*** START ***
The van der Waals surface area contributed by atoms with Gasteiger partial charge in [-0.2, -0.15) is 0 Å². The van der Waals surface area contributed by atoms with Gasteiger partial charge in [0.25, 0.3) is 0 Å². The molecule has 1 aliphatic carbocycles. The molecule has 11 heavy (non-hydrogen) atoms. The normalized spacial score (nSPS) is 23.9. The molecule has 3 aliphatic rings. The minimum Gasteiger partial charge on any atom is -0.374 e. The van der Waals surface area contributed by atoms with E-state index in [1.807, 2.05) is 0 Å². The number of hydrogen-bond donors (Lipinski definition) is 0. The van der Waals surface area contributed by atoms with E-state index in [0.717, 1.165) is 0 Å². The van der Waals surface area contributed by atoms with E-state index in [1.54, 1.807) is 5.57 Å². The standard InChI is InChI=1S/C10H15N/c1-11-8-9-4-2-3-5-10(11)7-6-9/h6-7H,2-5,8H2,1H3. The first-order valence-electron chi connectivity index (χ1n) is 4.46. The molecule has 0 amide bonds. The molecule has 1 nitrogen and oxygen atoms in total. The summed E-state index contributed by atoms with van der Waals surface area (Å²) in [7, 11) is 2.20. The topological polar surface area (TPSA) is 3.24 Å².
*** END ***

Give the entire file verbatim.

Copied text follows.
The van der Waals surface area contributed by atoms with Gasteiger partial charge in [-0.2, -0.15) is 0 Å². The van der Waals surface area contributed by atoms with Gasteiger partial charge in [0.25, 0.3) is 0 Å². The molecule has 1 aliphatic carbocycles. The molecule has 11 heavy (non-hydrogen) atoms. The normalized spacial score (nSPS) is 23.9. The molecule has 3 aliphatic rings. The minimum Gasteiger partial charge on any atom is -0.374 e. The van der Waals surface area contributed by atoms with E-state index in [1.807, 2.05) is 0 Å². The number of hydrogen-bond donors (Lipinski definition) is 0. The van der Waals surface area contributed by atoms with E-state index in [0.717, 1.165) is 0 Å². The van der Waals surface area contributed by atoms with E-state index in [1.54, 1.807) is 5.57 Å². The standard InChI is InChI=1S/C10H15N/c1-11-8-9-4-2-3-5-10(11)7-6-9/h6-7H,2-5,8H2,1H3. The first-order valence-electron chi connectivity index (χ1n) is 4.46. The molecule has 0 amide bonds. The molecule has 1 nitrogen and oxygen atoms in total. The summed E-state index contributed by atoms with van der Waals surface area (Å²) in [7, 11) is 2.20. The topological polar surface area (TPSA) is 3.24 Å².